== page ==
County officials look to define homelessness
At first blush, this week’s call by county supervisors for new and better ways of identifying homelessness appears simple.
Someone who is homeless is someone without a home — homelessness identified.
Not so fast, say those on the frontline of battling homelessness. Defining the problem remains challenging and constantly shifting, they say.
Last week, the Los Angeles County Board of Supervisors approved a motion put forward by
Supervisors Kathryn Barger and Hilda L. Solis, directing county agencies to report back on efforts to integrate new data-collection tools that will better identify and help the homeless.
“It is critical that Measure H dollars are used efficiently by allocating funding for services and housing where they will have greatest impact,” said Barger.
“This effort seeks to utilize innovative new data collection and analysis tools currently being developed by local research institutions.”
No one is more in tune with the urgent need for collecting data on L.A.’s homeless than Phil Ansell, director of the County of Los Angeles Homeless Initiative.
A quick screening of his YouTube video says it all — data gathered at the Homeless Count is critical to the countywide movement to combat homelessness.
On Friday, Ansell told The Signal that the county’s motion is less about counting numbers and more about efficient numbercrunching and a more accurate reading of the data gathered.
“This motion focuses on maximizing effective use of research technology such as predictive analytics,” he said. “It’s a step beyond counting.”
The field of predictive analytics is being pioneered by specialized groups at both UCLA and USC.
“They basically predict future high costs more effectively,” Ansell said.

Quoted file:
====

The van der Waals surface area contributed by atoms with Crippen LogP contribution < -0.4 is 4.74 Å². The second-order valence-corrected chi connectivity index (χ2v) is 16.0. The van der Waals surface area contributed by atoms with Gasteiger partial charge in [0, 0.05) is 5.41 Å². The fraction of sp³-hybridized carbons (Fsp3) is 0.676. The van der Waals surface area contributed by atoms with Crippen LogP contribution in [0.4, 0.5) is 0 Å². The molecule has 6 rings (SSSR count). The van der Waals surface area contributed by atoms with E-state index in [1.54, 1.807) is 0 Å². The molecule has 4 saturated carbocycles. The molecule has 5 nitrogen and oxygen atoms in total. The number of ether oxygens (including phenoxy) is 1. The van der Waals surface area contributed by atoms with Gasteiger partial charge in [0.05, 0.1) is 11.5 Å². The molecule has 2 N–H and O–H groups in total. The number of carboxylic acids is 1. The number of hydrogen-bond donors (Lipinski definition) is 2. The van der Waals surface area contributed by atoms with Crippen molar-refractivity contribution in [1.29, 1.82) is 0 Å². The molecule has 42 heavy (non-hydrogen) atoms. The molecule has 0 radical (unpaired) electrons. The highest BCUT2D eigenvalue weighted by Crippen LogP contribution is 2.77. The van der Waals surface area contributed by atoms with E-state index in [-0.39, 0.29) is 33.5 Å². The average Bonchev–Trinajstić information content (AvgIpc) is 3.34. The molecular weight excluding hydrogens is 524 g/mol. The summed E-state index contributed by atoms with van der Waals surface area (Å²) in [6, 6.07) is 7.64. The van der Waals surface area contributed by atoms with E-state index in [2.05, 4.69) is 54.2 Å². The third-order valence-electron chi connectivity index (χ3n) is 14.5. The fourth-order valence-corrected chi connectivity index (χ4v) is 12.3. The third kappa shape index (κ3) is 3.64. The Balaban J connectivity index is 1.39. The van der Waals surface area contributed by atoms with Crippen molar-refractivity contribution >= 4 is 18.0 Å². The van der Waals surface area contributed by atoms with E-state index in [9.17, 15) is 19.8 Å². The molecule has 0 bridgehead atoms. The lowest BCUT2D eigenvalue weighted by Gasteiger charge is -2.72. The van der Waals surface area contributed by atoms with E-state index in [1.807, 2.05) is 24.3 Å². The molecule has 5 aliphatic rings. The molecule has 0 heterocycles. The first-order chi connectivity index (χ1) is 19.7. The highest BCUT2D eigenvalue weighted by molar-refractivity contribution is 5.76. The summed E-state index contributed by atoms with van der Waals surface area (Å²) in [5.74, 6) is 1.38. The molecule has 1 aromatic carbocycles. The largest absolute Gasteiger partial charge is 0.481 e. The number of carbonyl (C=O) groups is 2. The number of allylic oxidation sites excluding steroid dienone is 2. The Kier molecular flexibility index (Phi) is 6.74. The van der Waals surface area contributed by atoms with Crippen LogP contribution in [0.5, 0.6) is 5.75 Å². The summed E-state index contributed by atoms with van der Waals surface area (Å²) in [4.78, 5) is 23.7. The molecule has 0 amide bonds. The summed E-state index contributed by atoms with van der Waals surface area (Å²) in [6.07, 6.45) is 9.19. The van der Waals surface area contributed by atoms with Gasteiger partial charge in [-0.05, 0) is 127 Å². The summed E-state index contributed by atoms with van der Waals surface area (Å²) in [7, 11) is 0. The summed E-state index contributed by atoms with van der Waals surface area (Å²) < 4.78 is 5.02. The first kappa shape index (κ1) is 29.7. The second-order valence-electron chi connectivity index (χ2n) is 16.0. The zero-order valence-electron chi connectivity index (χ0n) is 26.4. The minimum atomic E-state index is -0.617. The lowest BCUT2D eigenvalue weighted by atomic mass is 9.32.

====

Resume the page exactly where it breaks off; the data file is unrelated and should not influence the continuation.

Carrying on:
And, while those tools are being sharpened, the definition of homeless remains fluid.
The county’s definition of homeless is the one used by the Department of Housing and Urban Development.
A phone call to Washington, DC, and to a HUD representative Friday revealed that defining homelessness is a work in progress.
Is someone sleeping and living in their car considered homeless?
A HUD representative who spoke on background said “yes” but that someone “couchsurfing” is not considered homeless.
Six years ago, HUD officials felt the need to redefine homelessness. They broke it down into four categories.
County supervisors, while married to the HUD definition, are now listening to broader definitions for homelessness.
“The (California) Department of Social Services and other state programs like it allows its clients to self declare their homeless status,” Ansell said.
Those agencies consider “couchsurfing” — moving from residence to residence — as being homeless.
County agencies have less than 90 days to integrate new data-collection tools that would better identify and help the homeless.
As Barger and Solis pointed out in the expanded version of their motion, they’re hanging their hats on the predictive analytics pursued by local university policy research groups.
Their motion reads: “Various academic and research institutions are presently working to develop methodologies to better collect information on the individuals and families who are currently homeless in L.A. County, as well as on individuals and families most at risk of becoming homeless.
“The California Policy Lab at UCLA and Urban Labs at the University of Chicago, for example, are jointly partnering with CEO to develop predictive statistical models that draw on County and HMIS administrative data to identify individuals who are most likely to become homeless or likely to become homeless high -cost utilizers of county services.
“The Homelessness Policy Research Institute at USC convenes researchers and policymakers to help design and coordinate timely, relevant, and actionable research to combat and prevent homelessness in Los Angeles County.
“HPRI is supporting the development of predictive analytic screening tools to identify newly homeless individuals who are at high risk of chronic homelessness, with a focus on populations of employable adults and foster youth.”
By sharpening the tools that break down the amount of money spent in the past on high-cost users of county services, the more effectively county officials can dole out $26.6 million in funding in the future.